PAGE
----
Article

Nucleic acid scavengers inhibit thrombosis without increasing bleeding

Department of Surgery, Duke University Medical Center, Durham, NC 27710, USA.
Proceedings of the National Academy of Sciences (Impact Factor: 9.67). 07/2012; 109(32):12938-43. DOI: 10.1073/pnas.1204928109
Source: PubMed

ABSTRACT

Development of effective, yet safe, antithrombotic agents has been challenging because such agents increase the propensity of patients to bleed. Recently, naturally occurring polyphosphates such as extracellular DNA, RNA, and inorganic polyphosphates have been shown to activate blood coagulation. In this report, we evaluate the anticoagulant and antithrombotic activity of nucleic acid-binding polymers in vitro and in vivo. Such polymers bind to DNA, RNA, and inorganic polyphosphate molecules with high affinity and inhibit RNA- and polyphosphate-induced clotting and the activation of the intrinsic pathway of coagulation in vitro. Moreover, [NH(2)(CH(2))(2)NH(2)](G = 3);dendri PAMAM(NH(2))(32) (PAMAM G-3) prevents thrombosis following carotid artery injury and pulmonary thromboembolism in mice without significantly increasing blood loss from surgically challenged animals. These studies indicate that nucleic acid-binding polymers are able to scavenge effectively prothrombotic nucleic acids and other polyphosphates in vivo and represent a new and potentially safer class of antithrombotic agents.

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    • "High levels of cfDNA appear to have high discriminative power to predict mortality in severe sepsis patients[13,20,23,24]. In recent years, DNA-binding polymers have been developed to inhibit coagulation and thrombosis without increasing the propensity to bleed[52]. In addition to activation of coagulation, impairment of the fibrinolytic system also plays an important role in the pathogenesis of microvascular thrombosis and organ dysfunction in DIC[53,54]. "
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    ABSTRACT: Disseminated intravascular coagulation (DIC) is a heterogeneous group of disorders, which manifest as a spectrum of haemorrhage and thrombosis complicating many primary conditions including sepsis, trauma and malignancies. The pathophysiology of this condition is complex. In the recent years there is growing evidence that damage associated molecular patterns (DAMPs) play a crucial role in the pathogenesis of DIC. Upon cell-death and/or cell activation of hematopoietic and parenchymal cells extracellular cell-free DNA as well as DNA binding proteins (e.g. histones and high mobility group box 1 protein [HMGB1]) are released into circulation. This release is a highly regulated process mediated among others by serine proteases, such as factor VII-activating protease (FSAP) and DNase1. Circulating cell-free DNA has been demonstrated to influence primary and secondary hemostasis by inducing platelet aggregation, promoting coagulation activation, inhibition of fibrinolysis and directly interfering with clot stability. In this respect cell-free DNA in tissue as well as released into the circulation after neutrophil activation in the form of neutrophil extracellular traps (NETs) has been shown to be cytotoxic and highly procoagulant. DNA-binding proteins such as histones and HMGB1 are also strongly procoagulant and are involved in the pathogenesis of DIC. The present review gives an overview on how extracellular DNA is released into circulation and the structure of circulating DNA. In addition it summarizes the effect of extracellular DNA and DNA-binding proteins on platelet activation, plasmatic coagulation as well as fibrinolysis.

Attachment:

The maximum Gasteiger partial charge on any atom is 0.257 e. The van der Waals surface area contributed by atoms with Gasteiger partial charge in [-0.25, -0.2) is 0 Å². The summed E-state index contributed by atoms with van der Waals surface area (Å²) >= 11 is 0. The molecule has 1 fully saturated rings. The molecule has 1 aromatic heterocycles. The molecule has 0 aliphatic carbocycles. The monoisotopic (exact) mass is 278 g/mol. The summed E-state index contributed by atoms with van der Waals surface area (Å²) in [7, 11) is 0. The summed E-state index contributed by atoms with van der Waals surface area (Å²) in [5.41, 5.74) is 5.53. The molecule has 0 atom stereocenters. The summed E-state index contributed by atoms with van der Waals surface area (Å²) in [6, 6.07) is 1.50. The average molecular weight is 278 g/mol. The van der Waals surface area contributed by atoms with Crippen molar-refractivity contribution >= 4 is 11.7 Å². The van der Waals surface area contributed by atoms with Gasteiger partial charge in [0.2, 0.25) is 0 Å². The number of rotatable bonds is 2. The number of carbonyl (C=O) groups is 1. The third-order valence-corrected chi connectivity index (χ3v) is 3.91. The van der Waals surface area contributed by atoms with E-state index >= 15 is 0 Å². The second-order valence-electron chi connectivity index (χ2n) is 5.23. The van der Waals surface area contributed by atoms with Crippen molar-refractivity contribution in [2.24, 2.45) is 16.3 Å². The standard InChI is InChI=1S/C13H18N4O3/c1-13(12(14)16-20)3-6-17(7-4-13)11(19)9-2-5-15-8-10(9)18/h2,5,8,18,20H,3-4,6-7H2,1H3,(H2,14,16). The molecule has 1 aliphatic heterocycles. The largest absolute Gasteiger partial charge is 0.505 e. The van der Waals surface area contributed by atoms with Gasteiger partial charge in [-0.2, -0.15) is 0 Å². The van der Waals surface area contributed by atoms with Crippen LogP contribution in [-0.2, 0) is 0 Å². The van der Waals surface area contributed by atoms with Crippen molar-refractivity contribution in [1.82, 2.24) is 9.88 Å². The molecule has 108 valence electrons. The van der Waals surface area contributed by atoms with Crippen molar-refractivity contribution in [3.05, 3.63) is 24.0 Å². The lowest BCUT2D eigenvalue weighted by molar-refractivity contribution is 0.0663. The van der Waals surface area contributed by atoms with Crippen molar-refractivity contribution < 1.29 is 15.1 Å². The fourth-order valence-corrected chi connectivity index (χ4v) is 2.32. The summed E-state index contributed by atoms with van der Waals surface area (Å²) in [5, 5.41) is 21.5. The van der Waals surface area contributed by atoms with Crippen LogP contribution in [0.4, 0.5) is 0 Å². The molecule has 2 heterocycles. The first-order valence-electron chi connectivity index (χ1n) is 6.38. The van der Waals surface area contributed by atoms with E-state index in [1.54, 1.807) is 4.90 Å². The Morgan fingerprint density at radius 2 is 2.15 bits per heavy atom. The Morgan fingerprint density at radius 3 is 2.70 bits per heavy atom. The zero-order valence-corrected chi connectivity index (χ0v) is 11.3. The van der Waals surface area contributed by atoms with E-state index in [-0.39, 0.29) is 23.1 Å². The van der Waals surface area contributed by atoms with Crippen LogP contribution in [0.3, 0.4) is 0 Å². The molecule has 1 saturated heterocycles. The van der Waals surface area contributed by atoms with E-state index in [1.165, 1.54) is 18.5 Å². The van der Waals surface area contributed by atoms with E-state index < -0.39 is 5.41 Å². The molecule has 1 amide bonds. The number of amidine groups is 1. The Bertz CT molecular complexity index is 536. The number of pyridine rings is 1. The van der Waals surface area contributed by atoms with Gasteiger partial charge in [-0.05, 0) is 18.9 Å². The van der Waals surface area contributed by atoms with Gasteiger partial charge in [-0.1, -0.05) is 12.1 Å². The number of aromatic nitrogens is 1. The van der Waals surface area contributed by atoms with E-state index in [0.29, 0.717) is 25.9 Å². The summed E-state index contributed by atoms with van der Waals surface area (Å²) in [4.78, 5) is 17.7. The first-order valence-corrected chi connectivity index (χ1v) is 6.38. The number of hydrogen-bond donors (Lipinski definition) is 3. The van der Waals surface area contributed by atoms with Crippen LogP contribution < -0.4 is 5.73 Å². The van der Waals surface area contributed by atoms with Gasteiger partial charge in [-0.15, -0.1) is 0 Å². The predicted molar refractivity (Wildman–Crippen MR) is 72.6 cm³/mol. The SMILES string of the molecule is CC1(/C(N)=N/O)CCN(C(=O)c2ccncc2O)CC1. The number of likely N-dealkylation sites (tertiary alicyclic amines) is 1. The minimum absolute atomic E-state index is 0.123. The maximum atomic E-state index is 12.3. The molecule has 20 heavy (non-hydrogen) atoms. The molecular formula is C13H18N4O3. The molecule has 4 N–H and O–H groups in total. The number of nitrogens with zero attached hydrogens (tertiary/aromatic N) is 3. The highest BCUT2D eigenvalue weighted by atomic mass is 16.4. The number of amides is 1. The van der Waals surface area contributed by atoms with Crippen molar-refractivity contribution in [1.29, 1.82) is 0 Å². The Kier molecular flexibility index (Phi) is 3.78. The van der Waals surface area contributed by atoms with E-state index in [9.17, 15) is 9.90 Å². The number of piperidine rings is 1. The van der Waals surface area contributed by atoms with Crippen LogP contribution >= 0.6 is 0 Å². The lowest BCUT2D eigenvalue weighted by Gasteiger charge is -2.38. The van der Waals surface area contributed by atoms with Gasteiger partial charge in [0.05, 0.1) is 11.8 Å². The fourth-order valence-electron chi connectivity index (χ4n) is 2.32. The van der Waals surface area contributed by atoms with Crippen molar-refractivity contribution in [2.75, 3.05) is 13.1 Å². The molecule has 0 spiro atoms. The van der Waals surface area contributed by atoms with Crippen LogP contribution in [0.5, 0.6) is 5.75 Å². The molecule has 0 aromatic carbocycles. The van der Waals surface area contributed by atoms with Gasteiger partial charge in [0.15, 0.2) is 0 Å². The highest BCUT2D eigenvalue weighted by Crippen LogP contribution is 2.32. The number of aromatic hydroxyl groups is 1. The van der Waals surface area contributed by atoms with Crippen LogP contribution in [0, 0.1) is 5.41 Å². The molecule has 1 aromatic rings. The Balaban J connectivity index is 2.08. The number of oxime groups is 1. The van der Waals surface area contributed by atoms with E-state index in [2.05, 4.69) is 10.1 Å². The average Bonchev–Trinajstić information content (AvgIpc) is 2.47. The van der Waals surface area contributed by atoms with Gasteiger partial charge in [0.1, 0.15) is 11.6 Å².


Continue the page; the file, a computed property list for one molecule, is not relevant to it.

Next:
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    ABSTRACT: Inorganic polyphosphates are linear polymers of orthophosphate that modulate blood clotting and inflammation. Polyphosphate accumulates in infectious microorganisms and is secreted by activated platelets; long-chain polyphosphate in particular is an extremely potent initiator of the contact pathway, a limb of the clotting cascade important for thrombosis but dispensable for hemostasis. Polyphosphate inhibitors therefore might act as novel antithrombotic/anti-inflammatory agents with reduced bleeding side effects. Anti-polyphosphate antibodies are unlikely owing to polyphosphate's ubiquity and simple structure, and while phosphatases such as alkaline phosphatase can digest polyphosphate, they take time and may degrade other biologically active molecules. We now identify a panel of polyphosphate inhibitors, including cationic proteins, polymers and small molecules, and report their effectiveness in vitro and in vivo. We also compare their effectiveness against the procoagulant activity of RNA. Polyphosphate inhibitors were antithrombotic in mouse models of venous and arterial thrombosis, and blocked the inflammatory effect of polyphosphate injected intradermally in mice. This study provides proof of principle for polyphosphate inhibitors as antithrombotic/anti-inflammatory agents in vitro and in vivo, with a novel mode of action compared to conventional anticoagulants.
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